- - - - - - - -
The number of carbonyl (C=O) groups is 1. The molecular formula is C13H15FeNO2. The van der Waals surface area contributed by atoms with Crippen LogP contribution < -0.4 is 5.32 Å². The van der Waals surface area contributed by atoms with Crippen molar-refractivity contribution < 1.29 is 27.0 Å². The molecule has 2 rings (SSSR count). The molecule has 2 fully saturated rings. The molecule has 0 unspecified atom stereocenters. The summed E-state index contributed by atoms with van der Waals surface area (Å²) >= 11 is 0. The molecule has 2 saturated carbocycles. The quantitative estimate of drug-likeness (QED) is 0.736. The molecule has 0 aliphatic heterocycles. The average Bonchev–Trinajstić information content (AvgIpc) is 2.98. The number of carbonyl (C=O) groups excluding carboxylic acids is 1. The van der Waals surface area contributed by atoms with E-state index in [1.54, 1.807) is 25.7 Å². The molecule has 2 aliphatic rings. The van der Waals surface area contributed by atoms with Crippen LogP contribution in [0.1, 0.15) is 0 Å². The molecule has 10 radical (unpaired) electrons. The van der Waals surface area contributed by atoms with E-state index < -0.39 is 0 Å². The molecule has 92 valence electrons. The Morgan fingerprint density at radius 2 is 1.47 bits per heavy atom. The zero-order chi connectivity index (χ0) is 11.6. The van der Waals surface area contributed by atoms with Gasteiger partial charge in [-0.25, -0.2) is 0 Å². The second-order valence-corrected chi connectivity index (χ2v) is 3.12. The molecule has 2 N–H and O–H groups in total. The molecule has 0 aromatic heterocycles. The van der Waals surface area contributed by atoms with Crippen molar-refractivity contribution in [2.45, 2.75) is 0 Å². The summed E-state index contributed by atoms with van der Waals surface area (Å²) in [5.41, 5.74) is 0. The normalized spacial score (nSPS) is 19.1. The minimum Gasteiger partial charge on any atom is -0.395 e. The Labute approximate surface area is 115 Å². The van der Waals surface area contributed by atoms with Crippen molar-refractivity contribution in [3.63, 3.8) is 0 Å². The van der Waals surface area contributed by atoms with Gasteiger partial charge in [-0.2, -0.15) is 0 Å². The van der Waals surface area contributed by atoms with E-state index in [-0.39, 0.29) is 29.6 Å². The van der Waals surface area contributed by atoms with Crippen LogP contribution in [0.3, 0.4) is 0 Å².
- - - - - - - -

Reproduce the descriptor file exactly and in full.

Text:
The number of carbonyl (C=O) groups is 1. The molecular formula is C13H15FeNO2. The van der Waals surface area contributed by atoms with Crippen LogP contribution < -0.4 is 5.32 Å². The van der Waals surface area contributed by atoms with Crippen molar-refractivity contribution < 1.29 is 27.0 Å². The molecule has 2 rings (SSSR count). The molecule has 2 fully saturated rings. The molecule has 0 unspecified atom stereocenters. The summed E-state index contributed by atoms with van der Waals surface area (Å²) >= 11 is 0. The molecule has 2 saturated carbocycles. The quantitative estimate of drug-likeness (QED) is 0.736. The molecule has 0 aliphatic heterocycles. The average Bonchev–Trinajstić information content (AvgIpc) is 2.98. The number of carbonyl (C=O) groups excluding carboxylic acids is 1. The van der Waals surface area contributed by atoms with E-state index in [1.54, 1.807) is 25.7 Å². The molecule has 2 aliphatic rings. The van der Waals surface area contributed by atoms with Crippen LogP contribution in [0.1, 0.15) is 0 Å². The molecule has 10 radical (unpaired) electrons. The van der Waals surface area contributed by atoms with E-state index < -0.39 is 0 Å². The molecule has 92 valence electrons. The Morgan fingerprint density at radius 2 is 1.47 bits per heavy atom. The zero-order chi connectivity index (χ0) is 11.6. The van der Waals surface area contributed by atoms with Gasteiger partial charge in [-0.25, -0.2) is 0 Å². The second-order valence-corrected chi connectivity index (χ2v) is 3.12. The molecule has 2 N–H and O–H groups in total. The molecule has 0 aromatic heterocycles. The van der Waals surface area contributed by atoms with Crippen molar-refractivity contribution in [2.45, 2.75) is 0 Å². The summed E-state index contributed by atoms with van der Waals surface area (Å²) in [5.41, 5.74) is 0. The normalized spacial score (nSPS) is 19.1. The minimum Gasteiger partial charge on any atom is -0.395 e. The Labute approximate surface area is 115 Å². The van der Waals surface area contributed by atoms with Crippen molar-refractivity contribution in [3.63, 3.8) is 0 Å². The van der Waals surface area contributed by atoms with Gasteiger partial charge in [-0.2, -0.15) is 0 Å². The van der Waals surface area contributed by atoms with E-state index in [-0.39, 0.29) is 29.6 Å². The van der Waals surface area contributed by atoms with Crippen LogP contribution in [0.3, 0.4) is 0 Å².